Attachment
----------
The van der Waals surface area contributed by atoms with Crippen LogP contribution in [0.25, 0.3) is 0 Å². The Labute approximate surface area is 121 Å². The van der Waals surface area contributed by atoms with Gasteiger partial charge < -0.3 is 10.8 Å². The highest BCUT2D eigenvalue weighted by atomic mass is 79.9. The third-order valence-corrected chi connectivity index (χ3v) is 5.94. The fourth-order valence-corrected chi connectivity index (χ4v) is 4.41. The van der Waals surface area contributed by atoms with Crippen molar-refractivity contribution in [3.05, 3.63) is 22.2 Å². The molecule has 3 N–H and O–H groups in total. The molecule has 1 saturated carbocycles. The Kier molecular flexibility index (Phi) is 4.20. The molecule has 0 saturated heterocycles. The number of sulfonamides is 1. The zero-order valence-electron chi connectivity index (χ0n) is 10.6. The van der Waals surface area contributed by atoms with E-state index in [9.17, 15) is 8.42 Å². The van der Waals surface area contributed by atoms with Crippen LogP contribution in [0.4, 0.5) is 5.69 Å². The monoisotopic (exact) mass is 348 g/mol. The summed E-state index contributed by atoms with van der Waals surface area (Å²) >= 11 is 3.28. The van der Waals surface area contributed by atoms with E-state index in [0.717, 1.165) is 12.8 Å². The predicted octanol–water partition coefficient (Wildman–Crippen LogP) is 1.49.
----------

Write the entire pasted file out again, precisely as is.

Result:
The van der Waals surface area contributed by atoms with Crippen LogP contribution in [0.25, 0.3) is 0 Å². The Labute approximate surface area is 121 Å². The van der Waals surface area contributed by atoms with Gasteiger partial charge < -0.3 is 10.8 Å². The highest BCUT2D eigenvalue weighted by atomic mass is 79.9. The third-order valence-corrected chi connectivity index (χ3v) is 5.94. The fourth-order valence-corrected chi connectivity index (χ4v) is 4.41. The van der Waals surface area contributed by atoms with Crippen molar-refractivity contribution in [3.05, 3.63) is 22.2 Å². The molecule has 3 N–H and O–H groups in total. The molecule has 1 saturated carbocycles. The Kier molecular flexibility index (Phi) is 4.20. The molecule has 0 saturated heterocycles. The number of sulfonamides is 1. The zero-order valence-electron chi connectivity index (χ0n) is 10.6. The van der Waals surface area contributed by atoms with E-state index in [9.17, 15) is 8.42 Å². The van der Waals surface area contributed by atoms with Crippen LogP contribution in [0.4, 0.5) is 5.69 Å². The monoisotopic (exact) mass is 348 g/mol. The summed E-state index contributed by atoms with van der Waals surface area (Å²) >= 11 is 3.28. The van der Waals surface area contributed by atoms with E-state index in [0.717, 1.165) is 12.8 Å². The predicted octanol–water partition coefficient (Wildman–Crippen LogP) is 1.49.